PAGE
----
One morning recently, I spotted a male mallard duck under my bedroom window. He was walking with what seemed to be a determined demeanor.
A few minutes later, a female mallard followed him in the same direction with the same determination in her behavior.
I guessed that he was looking for a nesting place, and she was following him to see if it met with her approval.
This is an example of the variety of behaviors among wild animals that have always fascinated me. There are puzzlements of nature all around us - we just have to look.
The incident brought to my wife's mind the popular classic children's picture book, "Make Way for Ducklings," in which a mother mallard lays her eggs far away from the pond in Boston Commons. When they hatch, she has to lead them through busy city traffic to take them to the water that will be their home.
Evidently, our Mrs. Mallard did not approve of the nesting spot her mate chose, as they turned around and walked back the way they had come, and we haven't seen them again.
Another common bird in our area is the Canada goose. A few days after we saw the ducks, we saw a Canada goose caught between two electric power lines on our street. A neighbor phoned for help but before anyone got here, the goose disentangled himself and flew away.
"How could that goose do that?" I puzzled.
Probably many people recognize the name mallard and the duck's appearance because its plumage is so uniquely colored. The male has an iridescent green head with a yellow bill and a white neckband setting it off above his gray body. On the other hand, the female is drab in color, mostly brown with only one band, called the speculum, of iridescent blue on her wings.
Mallards are dabblers, getting food from near the surface of the water. You can see them tail-up, head down in search of their nourishment unlike ducks that dive deep to feed off the bottom of the stream or pond.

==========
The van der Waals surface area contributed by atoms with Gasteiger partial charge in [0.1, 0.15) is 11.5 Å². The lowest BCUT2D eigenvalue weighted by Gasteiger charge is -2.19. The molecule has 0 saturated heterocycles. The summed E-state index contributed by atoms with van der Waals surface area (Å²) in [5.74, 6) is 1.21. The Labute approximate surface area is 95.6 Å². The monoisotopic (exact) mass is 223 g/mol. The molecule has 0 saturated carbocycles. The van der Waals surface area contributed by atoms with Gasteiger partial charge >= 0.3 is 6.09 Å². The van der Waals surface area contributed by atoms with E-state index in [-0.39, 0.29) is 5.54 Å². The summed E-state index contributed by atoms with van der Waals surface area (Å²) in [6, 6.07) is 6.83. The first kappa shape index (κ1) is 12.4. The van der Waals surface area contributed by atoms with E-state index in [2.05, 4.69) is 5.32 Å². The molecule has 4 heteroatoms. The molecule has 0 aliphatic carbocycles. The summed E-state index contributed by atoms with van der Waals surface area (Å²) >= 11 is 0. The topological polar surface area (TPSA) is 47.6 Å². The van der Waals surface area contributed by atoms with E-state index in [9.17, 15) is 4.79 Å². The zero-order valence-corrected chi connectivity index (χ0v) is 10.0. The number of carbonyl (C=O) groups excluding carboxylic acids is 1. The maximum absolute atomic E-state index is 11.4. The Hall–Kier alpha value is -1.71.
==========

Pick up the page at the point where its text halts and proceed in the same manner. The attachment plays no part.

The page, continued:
Mallards can be found almost any place in the world, and they are the most common single duck in North America. We see them frequently at Mosquito Lake, but were surprised to see them in our yard about two miles away from that body of water. I learned that they like wetlands, and we do have some wetlands near us, so maybe that is where they came from.
On the other hand, one of my grandsons has a swimming pool in his backyard that is covered over the winter. Every year when they take the cover off, ducks come to swim, knowing that it is a safe spot. These may be varieties of dabblers, related to the mallards because the mallards mate with other species.
The male mallard is faithful to his mate as they find the nesting spot and she lays her clutch of eggs, but then, I was disappointed to learn in my research, he excuses himself and goes to find the rest of the males in the nearest "bar room."
This reminds me of some human behavior that we are all familiar with.
One other time, in the past, we saw another female mallard walking around our yard in the city. She decided upon a nesting place among the exposed roots of a sycamore tree very near the street. She laid one egg and disappeared.
We checked on the nest every day for nearly a week, but there was never another egg. We never saw the mother mallard again, and finally there was only the broken shell in the nest. With all the dogs, cats and the many kinds of birds there were around, I was surprised at how long the single egg survived - another puzzlement of nature.
I told this story to a medical professional and described it as a mystery. He said it was not a mystery, we just don't know why such things happen. There's the scientific approach to puzzlements of nature.